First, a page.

After visiting the shrine it was time to head to one of the most popular temples in Kyoto, Kinkakuji, the golden pavilion. While the temple grounds don't have a huge abundance of koyo, the colors that you can see are quite nice and complement the already photogenic temple building. Most of the colors are located outside the paid area along the approach the temple, while relatively few, but strategically placed, maple trees are planted around the temple's large pond area, with additional colorful foliage up on the hill behind the pavilion. Kyoto City reports that the colors around Kinkakuji are currently at the peak, although I didn't have quite the same impression and would tend to place them slightly before peak. Either way, they are enjoyable to look at and should remain nice for another week or so.

Kinkakuji
Kinkakuji
Ok this one is at the peak
Masses of school kids on their class trips to Kyoto

My last stop of the day was to Kotoin, a subtemple in the massive Daitokuji temple complex in northern Kyoto. I think that Kotoin is one of the best koyo spots in Kyoto, as it has a variety of beautiful gardens and nicely designed temple buildings that give visitors many nice views to take in and opportunities for photographs. A crowd favorite is the tranquil moss garden where you can sit and look out at the colorful maples that overhang a carpet of green moss.

The majority of the maples around the temple's gardens were right around peak today, with lots of nice yellow, red and orange maples to be seen all around. There were a few areas that were starting to come down a little prematurely, but the famous approach was still approaching the peak and looked to still have great potential for the near future.

The approach to Kotoin
Admiring the moss garden at Kotoin
Admiring the moss garden at Kotoin
A famous stone washbasin found in one of Kotoin's gardens
Another approach picture just because its so hard to get these without any people in them (a tour group of 45 people came in just behind me)
Floating leaves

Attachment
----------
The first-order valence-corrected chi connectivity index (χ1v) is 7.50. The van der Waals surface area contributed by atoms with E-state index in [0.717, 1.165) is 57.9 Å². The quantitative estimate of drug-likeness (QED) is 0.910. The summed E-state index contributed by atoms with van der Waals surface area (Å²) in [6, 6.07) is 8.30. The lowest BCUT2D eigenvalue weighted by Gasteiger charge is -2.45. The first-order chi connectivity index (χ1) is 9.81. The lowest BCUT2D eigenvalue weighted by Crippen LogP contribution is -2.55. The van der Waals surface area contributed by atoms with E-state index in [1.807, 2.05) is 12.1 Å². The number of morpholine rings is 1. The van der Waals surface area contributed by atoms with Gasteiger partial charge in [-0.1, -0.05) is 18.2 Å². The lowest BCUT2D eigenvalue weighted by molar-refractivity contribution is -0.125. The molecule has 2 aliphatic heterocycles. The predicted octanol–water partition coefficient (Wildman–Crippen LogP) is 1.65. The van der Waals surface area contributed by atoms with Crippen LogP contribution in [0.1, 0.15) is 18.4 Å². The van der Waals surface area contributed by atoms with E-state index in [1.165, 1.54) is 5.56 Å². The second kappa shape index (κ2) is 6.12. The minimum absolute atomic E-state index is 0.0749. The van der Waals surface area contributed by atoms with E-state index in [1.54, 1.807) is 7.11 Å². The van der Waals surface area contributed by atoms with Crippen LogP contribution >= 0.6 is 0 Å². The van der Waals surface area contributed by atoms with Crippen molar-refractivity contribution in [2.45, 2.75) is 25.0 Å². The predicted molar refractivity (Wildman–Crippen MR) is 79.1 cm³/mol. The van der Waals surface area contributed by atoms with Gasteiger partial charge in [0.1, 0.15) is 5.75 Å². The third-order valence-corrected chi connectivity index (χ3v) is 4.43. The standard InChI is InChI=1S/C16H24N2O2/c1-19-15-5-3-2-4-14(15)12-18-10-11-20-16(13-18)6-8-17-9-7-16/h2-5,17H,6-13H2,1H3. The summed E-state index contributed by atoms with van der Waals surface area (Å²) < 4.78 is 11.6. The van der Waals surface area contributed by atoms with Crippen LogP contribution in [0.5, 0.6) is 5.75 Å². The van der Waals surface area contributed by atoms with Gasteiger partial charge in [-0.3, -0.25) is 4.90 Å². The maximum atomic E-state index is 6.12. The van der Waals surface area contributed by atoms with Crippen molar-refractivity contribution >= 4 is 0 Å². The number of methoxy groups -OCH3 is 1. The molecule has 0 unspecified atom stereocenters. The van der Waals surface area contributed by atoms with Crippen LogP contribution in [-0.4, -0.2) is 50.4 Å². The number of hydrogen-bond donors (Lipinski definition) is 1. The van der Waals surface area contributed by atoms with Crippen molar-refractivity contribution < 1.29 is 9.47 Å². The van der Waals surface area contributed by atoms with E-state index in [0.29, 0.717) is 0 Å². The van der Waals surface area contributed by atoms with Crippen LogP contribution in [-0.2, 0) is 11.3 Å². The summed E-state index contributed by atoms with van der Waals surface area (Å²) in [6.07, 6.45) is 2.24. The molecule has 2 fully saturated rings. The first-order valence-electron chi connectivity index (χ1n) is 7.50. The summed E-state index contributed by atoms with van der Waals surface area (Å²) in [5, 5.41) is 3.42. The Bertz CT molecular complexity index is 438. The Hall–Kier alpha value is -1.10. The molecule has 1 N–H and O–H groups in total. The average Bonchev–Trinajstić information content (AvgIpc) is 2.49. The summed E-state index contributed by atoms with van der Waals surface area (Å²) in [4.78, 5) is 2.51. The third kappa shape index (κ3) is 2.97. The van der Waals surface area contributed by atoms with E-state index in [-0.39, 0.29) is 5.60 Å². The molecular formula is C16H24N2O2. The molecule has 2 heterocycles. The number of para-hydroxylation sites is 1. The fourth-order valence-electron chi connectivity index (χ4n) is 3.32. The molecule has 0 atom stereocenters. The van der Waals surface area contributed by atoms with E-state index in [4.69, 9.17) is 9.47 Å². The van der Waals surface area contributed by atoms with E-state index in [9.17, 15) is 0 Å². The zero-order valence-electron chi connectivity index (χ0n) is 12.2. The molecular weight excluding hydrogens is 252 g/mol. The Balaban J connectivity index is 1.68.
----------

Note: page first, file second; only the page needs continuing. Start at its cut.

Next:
Evergreen trees are very prominent around the roads and walkways of Daitokuji, however if you explore the numerous footpaths and lanes around the grounds you can find all kinds of hidden pockets of color. There are also many other subtemples in Daitokuji other than Kotoin that are open to the public either year round or just temporarily during the koyo season. A few have nice maple trees planted around their entrances, but most are better known for their other features such as their dry gardens.

The entrance of Obai-in, which is temporarily open until December 6th
The entrance of Korin-in, open through December 15th
Maple trees around Daitokuji

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List of Posts:
2015/12/09 - Tokyo Report
2015/12/04 - Kyoto Report
2015/12/03 - Tokyo Report
2015/12/01 - Kamakura Report
2015/11/27 - Tokyo Report
2015/11/27 - Kyoto Report
2015/11/27 - Nara Report
2015/11/26 - Osaka Report
2015/11/25 - Miyajima Report
2015/11/24 - Kyoto Report
2015/11/20 - Kyoto Report
2015/11/19 - Tokyo Report
2015/11/19 - Kankakei Report
2015/11/18 - Mount Mitake Report
2015/11/18 - Korankei Report
2015/11/17 - Fujigoko Report
2015/11/17 - Kyoto Report
2015/11/16 - Mount Takao Report
2015/11/13 - Kyoto Report
2015/11/12 - Tokyo Report
2015/11/11 - Hakone Report
2015/11/11 - Fukuroda Falls Report
2015/11/10 - Kyoto Report
2015/11/09 - Koyasan Report
2015/11/08 - Miyajima Report
2015/11/07 - Dazaifu Report
2015/11/06 - Fujigoko Report
2015/11/04 - Tokyo Report
2015/10/30 - Kyoto Report
2015/10/28 - Nikko Report
2015/10/26 - Bandai Report
2015/10/22 - Northern Alps Report
2015/10/21 - Northern Alps Report
2015/10/20 - Mount Fuji Report
2015/10/15 - Hachimantai Report
2015/10/15 - Nikko Report
2015/10/14 - Alpine Route Report
2015/10/14 - Towada Report
2015/10/13 - Hakkoda Report
2015/10/08 - Nasu Report
2015/10/06 - Nikko Report
2015/10/05 - Route 292 Report
2015/09/28 - Oze Report
2015/09/24 - Alpine Route Report
2015/09/17 - Daisetsuzan Report
2015/09/16 - Daisetsuzan Report

Tours and Experiences